The Role of Helicopters in French Army Operations
2012-08-09 SLD interviewed Colonel Frédéric Gout, French Army, Commanding Officer of the French Army’s 5th Combat Helicopter Regiment (5th RHC), based in Pau about the role of the 5th RHC in French operations. The interview was conducted at Pau in mid-2012.
While the role of helicopters is essential in the evolution of French Army operations, in the operation over Libya the role of helicopters took center stage and was challenged with new requirements.
Colonel Gout underscored that the French Army has much operational experience with deploying overseas, but the Libyan operation was different.
It was different because it was operating off of ships at night, plus the helicopter forces were operating as the lead, not the support, element.
Gout noted, “What was new and what we never did before was the conjunction of all these elements: taking off from a vessel, flying in the middle of the night and flying above water with no point of reference.
We had to fly in the middle of the night and to get close to enemy shores and enter the mission to strike enemy forces via gunships or missiles on pre-assigned targets or targets of opportunity. Resupply was only possible aboard ship, as resupply was not possible on Libyan soil. And for us, resupply by air was possible only for the Caracal helo of the French Air Force. For the rest of the aircraft, tanking was done on board the ship.
And the threat of loss of a helo with its crew needing recovery was constant. And unlike normal missions, we were flying not in direct support of our ground forces. Operations deep into enemy territory were done at distances of up to 120 kilometers, but were done independently of ground force support, and were done on an ad hoc basis with objectives of precision strike focus.”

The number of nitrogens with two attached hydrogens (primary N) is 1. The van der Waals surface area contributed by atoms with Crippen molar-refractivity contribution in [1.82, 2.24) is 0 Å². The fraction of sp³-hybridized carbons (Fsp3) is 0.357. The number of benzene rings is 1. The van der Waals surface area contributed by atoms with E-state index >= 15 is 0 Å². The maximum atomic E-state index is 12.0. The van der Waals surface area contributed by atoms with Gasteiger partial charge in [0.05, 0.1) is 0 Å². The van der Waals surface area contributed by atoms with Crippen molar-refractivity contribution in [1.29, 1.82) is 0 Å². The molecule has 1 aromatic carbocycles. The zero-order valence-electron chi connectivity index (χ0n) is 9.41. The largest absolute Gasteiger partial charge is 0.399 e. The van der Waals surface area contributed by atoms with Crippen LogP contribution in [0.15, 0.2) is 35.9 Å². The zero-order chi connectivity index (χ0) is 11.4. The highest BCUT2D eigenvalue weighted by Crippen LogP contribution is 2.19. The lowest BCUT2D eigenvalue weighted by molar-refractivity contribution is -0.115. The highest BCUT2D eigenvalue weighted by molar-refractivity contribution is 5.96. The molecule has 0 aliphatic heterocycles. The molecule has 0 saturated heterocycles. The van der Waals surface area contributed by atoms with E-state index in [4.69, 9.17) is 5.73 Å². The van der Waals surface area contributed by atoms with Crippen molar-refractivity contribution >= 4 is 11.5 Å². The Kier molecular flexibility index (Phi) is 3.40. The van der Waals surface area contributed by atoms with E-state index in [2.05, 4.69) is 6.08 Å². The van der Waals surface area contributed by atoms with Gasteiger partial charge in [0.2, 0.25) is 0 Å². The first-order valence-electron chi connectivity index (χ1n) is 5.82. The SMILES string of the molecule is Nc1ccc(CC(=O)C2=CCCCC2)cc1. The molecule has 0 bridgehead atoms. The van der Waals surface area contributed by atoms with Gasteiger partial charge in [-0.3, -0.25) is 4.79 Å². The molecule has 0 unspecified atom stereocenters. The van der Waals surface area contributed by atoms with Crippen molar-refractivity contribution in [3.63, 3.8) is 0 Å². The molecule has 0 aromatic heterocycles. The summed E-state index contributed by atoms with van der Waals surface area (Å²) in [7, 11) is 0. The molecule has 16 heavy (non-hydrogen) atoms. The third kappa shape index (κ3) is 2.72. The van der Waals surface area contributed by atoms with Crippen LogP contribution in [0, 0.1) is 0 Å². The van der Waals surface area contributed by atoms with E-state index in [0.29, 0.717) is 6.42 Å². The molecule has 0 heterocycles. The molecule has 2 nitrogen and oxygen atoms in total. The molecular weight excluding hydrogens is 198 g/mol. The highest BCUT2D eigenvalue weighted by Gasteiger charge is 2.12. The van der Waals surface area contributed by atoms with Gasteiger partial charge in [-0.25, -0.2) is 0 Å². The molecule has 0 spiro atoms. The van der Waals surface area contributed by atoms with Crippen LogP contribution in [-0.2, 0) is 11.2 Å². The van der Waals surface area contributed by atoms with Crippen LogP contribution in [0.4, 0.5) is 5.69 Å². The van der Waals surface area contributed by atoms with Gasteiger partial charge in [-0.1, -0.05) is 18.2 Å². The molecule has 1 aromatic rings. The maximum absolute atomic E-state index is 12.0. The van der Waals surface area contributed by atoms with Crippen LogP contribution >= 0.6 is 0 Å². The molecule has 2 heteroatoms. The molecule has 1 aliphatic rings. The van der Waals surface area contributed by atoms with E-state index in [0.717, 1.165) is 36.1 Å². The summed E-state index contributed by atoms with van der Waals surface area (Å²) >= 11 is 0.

Other overseas missions were shaped around support for the ground forces.
Gout continued, “In the Ivory Coast, we worked in support of the entire range of ground force operations. It was not the helicopters, the infantry or the armor vehicles alone, but the unity of all these capabilities that forced Laurent Gbagbo to come out of its bunker.”
Editor’s Note: In 2010, Gbagbo was arrested by the French Forces “Licorne”, then detained for several months in a town, in the north of the country, in a city called Korhogo. In November 2011, he was extradited to the International Criminal Court, becoming the first head of state to be taken into the court’s custody.
And in Afghanistan, Gout continues, “we are engaged in missions of direct support to ground forces. In these missions, we are not the one leading the major part of the mission, rather the ground forces are the ones holding the terrain. We provide air support to allow them to advance more rapidly and to allow them to proceed with emergency evacuations in case of IEDs, for example. Helicopters are often called for missions and must fly very frequently day or night, as we are forced to come out despite the presence of Forward Operating Bases or FOBs.”
The Colonel in the interview described the impact of various missions on learning and adaptation of the forces noting:
“Thanks to the lessons learned from inter-services missions, we can change the rules for doctrine, maintenance, materiel evolution and also for training. That was the case for Afghanistan. By identifying the shortcomings, we analyzed how to handle them. Here our motto at the 5th RHC is “reactive adaptation.” Our sole objective is the success of the mission and we adapt depending on the situation. It is achieved in a rapid, direct and systematic manner. The Center for Doctrine of the French Army and the Inter-Service Concepts Center (CICDE) has this capacity to rapidly integrate the lessons learned from overseas operations. It is also true for the STAT (Technical Section of the French Army) in terms of the materiel evolution, of the schools’ training, and it is also true at the regiment level in terms of the use of force applied from lessons learned”
Quotes taken from the interview “Le 5th RHC” in Soutien Logistique et Défense (Summer 2012).